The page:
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Java flavors for different devices

All computers are not created equal, and Sun Microsystems is shaking up its Java technology to reflect that fact.

Sun Microsystems (SUNW) is refashioning its Java technology to reflect the fact that all computers are not created equal.

At its JavaOne developer conference next week, the company's JavaSoft division will announce three new "flavors" of Java called Personal, Embedded, and Card, according to industry sources.

JavaSoft will also announce a new framework for developing server applications called Java Platform for the Enterprise. By splitting the technology into distinct parts, the company hopes that developers can easily write Java applications that are better geared toward different types of devices, whether they be copy machines, cell phones, or personal computers.

JavaSoft has long touted Java as a "write once, run anywhere" technology that allows developers to create applications that run on any computing device, regardless of the underlying operating system or hardware.

In reality, however, most Java applications aren't appropriate for every platform. For example, a Java word processor designed for a PC will not now run on a personal digital assistant or work with smart cards.

Until now, developers haven't had separate programming tools that allow them to pinpoint their applications for specific devices. But next week, JavaSoft will announce new, smaller versions of the Java Development Kit (JDK) that contain only those technologies that are suited for particular devices, sources said.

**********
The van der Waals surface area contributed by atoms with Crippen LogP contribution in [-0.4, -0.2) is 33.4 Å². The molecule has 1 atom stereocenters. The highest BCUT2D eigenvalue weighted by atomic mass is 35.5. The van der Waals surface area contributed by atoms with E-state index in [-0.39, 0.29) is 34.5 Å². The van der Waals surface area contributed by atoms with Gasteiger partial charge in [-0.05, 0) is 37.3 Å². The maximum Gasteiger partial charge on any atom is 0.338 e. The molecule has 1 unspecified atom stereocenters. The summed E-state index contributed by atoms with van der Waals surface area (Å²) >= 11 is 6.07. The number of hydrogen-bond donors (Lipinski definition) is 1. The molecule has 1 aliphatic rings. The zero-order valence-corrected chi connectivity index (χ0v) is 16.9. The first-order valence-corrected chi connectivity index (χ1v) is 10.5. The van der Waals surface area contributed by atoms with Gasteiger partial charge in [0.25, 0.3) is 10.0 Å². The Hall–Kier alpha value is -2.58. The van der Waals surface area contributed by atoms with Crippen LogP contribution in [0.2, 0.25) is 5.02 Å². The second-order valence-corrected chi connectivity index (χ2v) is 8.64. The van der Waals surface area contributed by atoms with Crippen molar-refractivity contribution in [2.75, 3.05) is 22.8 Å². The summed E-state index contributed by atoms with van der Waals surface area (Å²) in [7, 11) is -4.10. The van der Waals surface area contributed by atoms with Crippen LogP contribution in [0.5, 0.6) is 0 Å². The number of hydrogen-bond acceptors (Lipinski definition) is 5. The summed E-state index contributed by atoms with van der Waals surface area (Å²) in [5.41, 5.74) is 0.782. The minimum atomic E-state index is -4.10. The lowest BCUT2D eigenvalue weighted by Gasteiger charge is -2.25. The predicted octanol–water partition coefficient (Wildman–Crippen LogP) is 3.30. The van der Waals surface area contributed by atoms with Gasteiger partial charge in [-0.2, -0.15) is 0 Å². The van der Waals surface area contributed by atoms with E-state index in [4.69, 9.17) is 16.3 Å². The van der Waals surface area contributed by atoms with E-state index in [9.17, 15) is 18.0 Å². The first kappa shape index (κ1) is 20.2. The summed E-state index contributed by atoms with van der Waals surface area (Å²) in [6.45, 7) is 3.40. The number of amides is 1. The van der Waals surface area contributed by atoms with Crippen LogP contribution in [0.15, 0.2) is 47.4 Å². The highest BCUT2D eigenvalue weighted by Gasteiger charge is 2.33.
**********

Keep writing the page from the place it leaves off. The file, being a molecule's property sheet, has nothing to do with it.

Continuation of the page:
Personal Java, for example, will contain a lightweight version of the Java Virtual Machine and class libraries intended for network computers, smart telephones, and TV set-top boxes. Card Java will be aimed at smart cards and Embedded Java is designed for everything from networked air conditioning units to printers. JavaSoft will continue to offer a standard JDK for developing desktop computer applications and applets.

But JavaSoft also hopes to take advantage of heavy-duty back-end systems, not just small devices and appliances.

Java Platform for the Enterprise is a framework that will include a collection of existing Java programming interfaces, including the Java Database Connector. It will also feature JavaBeans to facilitate connections between enterprise applications such as a transaction server and a client or Web server.